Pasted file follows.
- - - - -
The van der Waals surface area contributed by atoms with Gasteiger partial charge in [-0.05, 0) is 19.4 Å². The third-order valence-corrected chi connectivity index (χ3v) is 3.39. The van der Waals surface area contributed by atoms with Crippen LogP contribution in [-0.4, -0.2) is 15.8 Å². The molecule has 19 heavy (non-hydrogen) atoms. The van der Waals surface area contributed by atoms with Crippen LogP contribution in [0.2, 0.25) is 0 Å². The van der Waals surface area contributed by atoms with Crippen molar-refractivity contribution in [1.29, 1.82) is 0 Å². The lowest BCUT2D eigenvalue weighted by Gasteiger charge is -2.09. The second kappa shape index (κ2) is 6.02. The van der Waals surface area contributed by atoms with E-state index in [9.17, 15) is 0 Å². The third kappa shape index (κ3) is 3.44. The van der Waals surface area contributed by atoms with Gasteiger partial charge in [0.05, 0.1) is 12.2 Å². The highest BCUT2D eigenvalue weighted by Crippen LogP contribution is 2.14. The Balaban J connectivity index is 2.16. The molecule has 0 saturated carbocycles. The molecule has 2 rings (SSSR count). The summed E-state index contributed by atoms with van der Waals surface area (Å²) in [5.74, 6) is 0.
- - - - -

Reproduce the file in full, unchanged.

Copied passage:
The van der Waals surface area contributed by atoms with Gasteiger partial charge in [-0.05, 0) is 19.4 Å². The third-order valence-corrected chi connectivity index (χ3v) is 3.39. The van der Waals surface area contributed by atoms with Crippen LogP contribution in [-0.4, -0.2) is 15.8 Å². The molecule has 19 heavy (non-hydrogen) atoms. The van der Waals surface area contributed by atoms with Crippen LogP contribution in [0.2, 0.25) is 0 Å². The van der Waals surface area contributed by atoms with Crippen molar-refractivity contribution in [1.29, 1.82) is 0 Å². The lowest BCUT2D eigenvalue weighted by Gasteiger charge is -2.09. The second kappa shape index (κ2) is 6.02. The van der Waals surface area contributed by atoms with E-state index in [9.17, 15) is 0 Å². The third kappa shape index (κ3) is 3.44. The van der Waals surface area contributed by atoms with Gasteiger partial charge in [0.05, 0.1) is 12.2 Å². The highest BCUT2D eigenvalue weighted by Crippen LogP contribution is 2.14. The Balaban J connectivity index is 2.16. The molecule has 0 saturated carbocycles. The molecule has 2 rings (SSSR count). The summed E-state index contributed by atoms with van der Waals surface area (Å²) in [5.74, 6) is 0.